Jessie James Wolf

7 November 1894–19 September 1985 (Age 90)
Pontotoc, Chickasaw Nation, Indian Territory, United States

The Life of Jessie James

When Jessie James Wolf was born on 7 November 1894, in Pontotoc, Chickasaw Nation, Indian Territory, United States, her father, Thomas Jefferson Wolf, was 25 and her mother, Susan Billy, was 30. She married William Clark Latimer on 11 October 1910, in McClain, Oklahoma, United States. They were the parents of at least 1 son and 2 daughters. She lived in Goldsby, McClain, Oklahoma, United States in 1920 and Atlanta, Fulton, Georgia, United States in 1930. She died on 19 September 1985, in Buford, Gwinnett, Georgia, United States, at the age of 90, and was buried in Arlington Memorial Park, Sandy Springs, Fulton, Georgia, United States.

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Family Time Line

William Clark Latimer
Jessie James Wolf
Marriage: 11 October 1910
Juanita Latimer
John Clark Latimer
Mary Allean Latimer

Spouse and Children

11 October 1910
McClain, Oklahoma, United States


Parents and Siblings





    Carrie WOLF


    Thomas Dewey WOLF


    Unknown Infant Wolf


+1 More Child

World Events (8)

1896 · Plessy vs. Ferguson

Age 2

A landmark decision of the U.S. Supreme Court upholding the constitutionality of racial segregation laws for public facilities if the segregated facilities were equal in quality. It's widely regarded as one of the worst decisions in U.S. Supreme Court history.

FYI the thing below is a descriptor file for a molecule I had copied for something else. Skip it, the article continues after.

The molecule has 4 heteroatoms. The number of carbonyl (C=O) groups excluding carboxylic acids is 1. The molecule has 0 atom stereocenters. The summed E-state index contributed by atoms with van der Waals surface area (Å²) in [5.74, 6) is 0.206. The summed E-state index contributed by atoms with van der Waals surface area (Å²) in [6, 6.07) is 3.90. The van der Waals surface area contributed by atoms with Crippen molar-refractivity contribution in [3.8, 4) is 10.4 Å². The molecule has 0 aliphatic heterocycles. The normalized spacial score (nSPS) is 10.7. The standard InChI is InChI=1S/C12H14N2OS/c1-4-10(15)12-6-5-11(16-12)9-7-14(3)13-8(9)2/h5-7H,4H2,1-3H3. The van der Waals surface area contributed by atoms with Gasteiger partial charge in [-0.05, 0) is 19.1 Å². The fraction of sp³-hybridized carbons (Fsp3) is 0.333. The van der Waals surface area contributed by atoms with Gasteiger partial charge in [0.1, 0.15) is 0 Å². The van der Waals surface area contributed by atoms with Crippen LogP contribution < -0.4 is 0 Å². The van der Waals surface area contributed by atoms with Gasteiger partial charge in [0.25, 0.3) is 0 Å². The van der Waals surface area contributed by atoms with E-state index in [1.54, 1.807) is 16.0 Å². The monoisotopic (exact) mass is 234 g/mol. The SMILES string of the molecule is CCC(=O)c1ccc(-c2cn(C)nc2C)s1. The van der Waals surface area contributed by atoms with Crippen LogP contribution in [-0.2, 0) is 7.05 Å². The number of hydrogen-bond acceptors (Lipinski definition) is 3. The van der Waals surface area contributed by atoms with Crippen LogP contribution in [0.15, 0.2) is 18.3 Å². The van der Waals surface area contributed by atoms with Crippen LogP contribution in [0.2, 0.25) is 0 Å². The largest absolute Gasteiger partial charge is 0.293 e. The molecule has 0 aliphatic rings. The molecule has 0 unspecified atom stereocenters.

Age 13

Oklahoma is the 46th state.
1918 · Attempting to Stop the War

Age 24

To end World War I, President Wilson created a list of principles to be used as negotiations for peace among the nations. Known as The Fourteen Points, the principles were outlined in a speech on war aimed toward the idea of peace but most of the Allied forces were skeptical of this Wilsonian idealism.

Name Meaning

1 English, Danish, and German: from a short form of the various Germanic compound names with a first element wolf ‘wolf’, or a byname or nickname with this meaning. The wolf was native throughout the forests of Europe, including Britain, until comparatively recently. In ancient and medieval times it played an important role in Germanic mythology, being regarded as one of the sacred beasts of Woden. This name is widespread throughout northern, central, and eastern Europe, as well as in Britain and German-speaking countries.2 German: habitational name for someone living at a house distinguished by the sign of a wolf, Middle High German wolf.3 Jewish (Ashkenazic): from the Yiddish male personal name Volf meaning ‘wolf’, which is associated with the Hebrew personal name Binyamin ( see Benjamin ). This association stems from Jacob's dying words ‘Benjamin shall ravin as a wolf: in the morning he shall devour the prey, and at night he shall divide the spoil’ (Genesis 49:27).

Dictionary of American Family Names © Patrick Hanks 2003, 2006.

Possible Related Names

Sources (3)

  • Jessie Latimer, "United States Census, 1930"
  • Jessie Latimer in household of Clark A Latimer, "United States Census, 1920"
  • Jesse Lattimer in entry for Juanita Lattimer, "Oklahoma, School Records, 1895-1936"

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